My current four stone rotation when trying for the best edge is a Medium India for grinding, a two step honing using first a Pike "Lilly White" Washita to clean up after the India first followed by a Norton Hard White to prep for polishing, and polishing on my "special" Dan's Hard Black followed buy a couple or three pulls on a oiled Horse Butt strop to rid the edge of anything left that looks back at me. Any one of the stones can be dropped out of the rotation and still get a good "working edge".

    ken
    I have a couple (four or five I think) of the Dan's Hard Black and only two of their Translucent (I think only two, maybe three, I would need to check).

    I do need to up my "stropping" game. I feel like I keep improving my sharpening while I also feel like there is so much that I do not know. Using a strop is probably my weakest skill. Steve (about 45 minutes away) is very good with a strop, I need to bribe him with Mexican food for stropping lessons; not that I can go see him for a while given the state of things, but covid-19 issues will pass. Part of the issue is that I have trouble seeing a difference if I come off the Shapton 16000, but, I think that it makes much more of a difference coming off a Washita. I purchased some washitas to try, I just have not had time to do it. Probably will not until I get the "blessing box" that I made for the church out of the basement. It is large and taking up significant room in the shop.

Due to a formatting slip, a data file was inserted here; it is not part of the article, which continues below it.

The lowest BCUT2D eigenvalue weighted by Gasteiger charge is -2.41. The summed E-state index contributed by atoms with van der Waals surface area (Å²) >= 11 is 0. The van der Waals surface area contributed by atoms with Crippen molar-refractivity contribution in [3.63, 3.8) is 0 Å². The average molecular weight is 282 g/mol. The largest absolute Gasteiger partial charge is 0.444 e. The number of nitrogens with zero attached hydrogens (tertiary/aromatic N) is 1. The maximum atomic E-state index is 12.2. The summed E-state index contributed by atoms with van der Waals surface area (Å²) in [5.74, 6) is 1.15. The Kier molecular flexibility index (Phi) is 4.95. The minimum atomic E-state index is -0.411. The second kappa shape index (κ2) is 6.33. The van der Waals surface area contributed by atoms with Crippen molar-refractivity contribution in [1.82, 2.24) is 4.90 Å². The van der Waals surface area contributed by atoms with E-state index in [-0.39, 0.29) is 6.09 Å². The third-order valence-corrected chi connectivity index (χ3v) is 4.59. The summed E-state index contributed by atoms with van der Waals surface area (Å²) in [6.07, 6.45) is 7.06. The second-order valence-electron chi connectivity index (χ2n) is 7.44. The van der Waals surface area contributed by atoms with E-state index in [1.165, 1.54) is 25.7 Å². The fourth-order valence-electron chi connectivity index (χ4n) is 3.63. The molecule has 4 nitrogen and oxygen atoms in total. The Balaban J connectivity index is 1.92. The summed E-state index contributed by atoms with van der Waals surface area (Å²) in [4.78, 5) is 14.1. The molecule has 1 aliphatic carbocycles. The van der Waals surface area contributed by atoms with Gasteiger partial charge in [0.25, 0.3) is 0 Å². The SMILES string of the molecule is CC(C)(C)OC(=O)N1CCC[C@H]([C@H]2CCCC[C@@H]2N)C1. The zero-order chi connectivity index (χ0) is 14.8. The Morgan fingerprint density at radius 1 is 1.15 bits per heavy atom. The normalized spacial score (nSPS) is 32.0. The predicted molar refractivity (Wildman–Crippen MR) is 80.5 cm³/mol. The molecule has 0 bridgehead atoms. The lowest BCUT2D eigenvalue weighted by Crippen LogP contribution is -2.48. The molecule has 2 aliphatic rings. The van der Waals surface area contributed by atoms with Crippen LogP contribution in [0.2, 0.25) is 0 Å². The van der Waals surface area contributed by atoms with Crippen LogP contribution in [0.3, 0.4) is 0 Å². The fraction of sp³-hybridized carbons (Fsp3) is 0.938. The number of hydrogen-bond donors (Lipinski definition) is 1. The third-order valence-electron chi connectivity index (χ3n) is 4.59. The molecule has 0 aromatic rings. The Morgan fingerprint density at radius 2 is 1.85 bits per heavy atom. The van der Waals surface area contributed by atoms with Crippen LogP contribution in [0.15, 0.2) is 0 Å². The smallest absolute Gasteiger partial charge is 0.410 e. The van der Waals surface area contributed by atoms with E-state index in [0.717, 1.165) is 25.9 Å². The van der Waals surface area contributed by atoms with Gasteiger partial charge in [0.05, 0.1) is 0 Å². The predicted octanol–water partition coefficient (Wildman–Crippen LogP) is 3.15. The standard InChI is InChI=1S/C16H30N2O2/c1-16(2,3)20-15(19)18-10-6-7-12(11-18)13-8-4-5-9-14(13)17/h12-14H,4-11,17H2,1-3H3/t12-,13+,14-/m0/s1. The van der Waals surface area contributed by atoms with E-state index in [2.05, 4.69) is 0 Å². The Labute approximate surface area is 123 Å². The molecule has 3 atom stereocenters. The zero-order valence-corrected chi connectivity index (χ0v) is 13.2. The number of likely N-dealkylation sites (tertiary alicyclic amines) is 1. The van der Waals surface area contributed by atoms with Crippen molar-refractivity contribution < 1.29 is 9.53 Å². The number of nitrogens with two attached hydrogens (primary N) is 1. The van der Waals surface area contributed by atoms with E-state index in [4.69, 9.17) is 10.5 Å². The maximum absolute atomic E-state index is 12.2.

I have only flattened Arkansas stones using a diamond plate. These were very small stones (like 1/2" x 3") as part of a set attached to steel rods. Very old. I was very cautious because i was afraid that I would destroy the diamond plate. Now I have SIC grit and some float glass, but I have not tired it on anything yet. I expect to since I have some odd stones to flatten.